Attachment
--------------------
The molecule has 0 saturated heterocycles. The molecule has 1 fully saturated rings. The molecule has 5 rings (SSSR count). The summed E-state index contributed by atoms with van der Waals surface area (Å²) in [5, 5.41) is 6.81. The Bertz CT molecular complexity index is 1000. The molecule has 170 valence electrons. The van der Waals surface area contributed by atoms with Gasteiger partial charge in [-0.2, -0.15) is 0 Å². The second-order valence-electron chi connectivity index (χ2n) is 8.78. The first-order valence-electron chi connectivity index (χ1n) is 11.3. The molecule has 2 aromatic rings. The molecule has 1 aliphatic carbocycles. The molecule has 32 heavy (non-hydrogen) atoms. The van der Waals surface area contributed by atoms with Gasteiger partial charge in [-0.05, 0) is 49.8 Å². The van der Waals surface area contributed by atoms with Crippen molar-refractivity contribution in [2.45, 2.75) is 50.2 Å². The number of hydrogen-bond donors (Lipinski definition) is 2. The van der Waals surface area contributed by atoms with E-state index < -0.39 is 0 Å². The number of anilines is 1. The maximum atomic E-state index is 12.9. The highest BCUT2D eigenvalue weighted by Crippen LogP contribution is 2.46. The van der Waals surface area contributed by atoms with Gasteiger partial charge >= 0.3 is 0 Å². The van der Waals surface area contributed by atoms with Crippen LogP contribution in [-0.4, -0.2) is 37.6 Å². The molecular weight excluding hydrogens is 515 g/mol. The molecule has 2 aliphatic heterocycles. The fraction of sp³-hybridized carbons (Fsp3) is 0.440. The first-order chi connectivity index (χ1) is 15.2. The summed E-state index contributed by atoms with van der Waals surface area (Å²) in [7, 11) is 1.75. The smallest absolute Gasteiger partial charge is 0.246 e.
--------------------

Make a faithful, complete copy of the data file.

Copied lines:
The molecule has 0 saturated heterocycles. The molecule has 1 fully saturated rings. The molecule has 5 rings (SSSR count). The summed E-state index contributed by atoms with van der Waals surface area (Å²) in [5, 5.41) is 6.81. The Bertz CT molecular complexity index is 1000. The molecule has 170 valence electrons. The van der Waals surface area contributed by atoms with Gasteiger partial charge in [-0.2, -0.15) is 0 Å². The second-order valence-electron chi connectivity index (χ2n) is 8.78. The first-order valence-electron chi connectivity index (χ1n) is 11.3. The molecule has 2 aromatic rings. The molecule has 1 aliphatic carbocycles. The molecule has 32 heavy (non-hydrogen) atoms. The van der Waals surface area contributed by atoms with Gasteiger partial charge in [-0.05, 0) is 49.8 Å². The van der Waals surface area contributed by atoms with Crippen molar-refractivity contribution in [2.45, 2.75) is 50.2 Å². The number of hydrogen-bond donors (Lipinski definition) is 2. The van der Waals surface area contributed by atoms with E-state index < -0.39 is 0 Å². The number of anilines is 1. The maximum atomic E-state index is 12.9. The highest BCUT2D eigenvalue weighted by Crippen LogP contribution is 2.46. The van der Waals surface area contributed by atoms with Gasteiger partial charge >= 0.3 is 0 Å². The van der Waals surface area contributed by atoms with Crippen LogP contribution in [-0.4, -0.2) is 37.6 Å². The molecular weight excluding hydrogens is 515 g/mol. The molecule has 2 aliphatic heterocycles. The fraction of sp³-hybridized carbons (Fsp3) is 0.440. The first-order chi connectivity index (χ1) is 15.2. The summed E-state index contributed by atoms with van der Waals surface area (Å²) in [7, 11) is 1.75. The smallest absolute Gasteiger partial charge is 0.246 e.